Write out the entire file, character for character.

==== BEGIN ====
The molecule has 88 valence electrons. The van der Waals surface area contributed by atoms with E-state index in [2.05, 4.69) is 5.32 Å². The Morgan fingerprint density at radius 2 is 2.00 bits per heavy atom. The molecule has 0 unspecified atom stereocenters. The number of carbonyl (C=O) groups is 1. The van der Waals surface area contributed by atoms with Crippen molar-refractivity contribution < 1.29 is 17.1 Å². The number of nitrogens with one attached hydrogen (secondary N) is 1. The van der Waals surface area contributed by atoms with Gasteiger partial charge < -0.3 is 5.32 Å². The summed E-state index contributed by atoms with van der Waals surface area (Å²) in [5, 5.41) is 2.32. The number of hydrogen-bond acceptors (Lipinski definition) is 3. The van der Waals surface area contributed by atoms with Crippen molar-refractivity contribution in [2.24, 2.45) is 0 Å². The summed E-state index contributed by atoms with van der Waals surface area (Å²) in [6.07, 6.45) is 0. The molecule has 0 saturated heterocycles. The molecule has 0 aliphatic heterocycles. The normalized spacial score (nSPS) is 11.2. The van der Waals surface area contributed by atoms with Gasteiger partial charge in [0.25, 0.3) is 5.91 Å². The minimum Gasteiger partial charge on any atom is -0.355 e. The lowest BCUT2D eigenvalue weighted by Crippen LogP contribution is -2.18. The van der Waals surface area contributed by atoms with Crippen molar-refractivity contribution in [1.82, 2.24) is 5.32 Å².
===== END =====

The molecule has 88 valence electrons. The van der Waals surface area contributed by atoms with E-state index in [2.05, 4.69) is 5.32 Å². The Morgan fingerprint density at radius 2 is 2.00 bits per heavy atom. The molecule has 0 unspecified atom stereocenters. The number of carbonyl (C=O) groups is 1. The van der Waals surface area contributed by atoms with Crippen molar-refractivity contribution < 1.29 is 17.1 Å². The number of nitrogens with one attached hydrogen (secondary N) is 1. The van der Waals surface area contributed by atoms with Gasteiger partial charge < -0.3 is 5.32 Å². The summed E-state index contributed by atoms with van der Waals surface area (Å²) in [5, 5.41) is 2.32. The number of hydrogen-bond acceptors (Lipinski definition) is 3. The van der Waals surface area contributed by atoms with Crippen molar-refractivity contribution in [2.24, 2.45) is 0 Å². The summed E-state index contributed by atoms with van der Waals surface area (Å²) in [6.07, 6.45) is 0. The molecule has 0 saturated heterocycles. The molecule has 0 aliphatic heterocycles. The normalized spacial score (nSPS) is 11.2. The van der Waals surface area contributed by atoms with Gasteiger partial charge in [0.25, 0.3) is 5.91 Å². The minimum Gasteiger partial charge on any atom is -0.355 e. The lowest BCUT2D eigenvalue weighted by Crippen LogP contribution is -2.18. The van der Waals surface area contributed by atoms with Crippen molar-refractivity contribution in [1.82, 2.24) is 5.32 Å².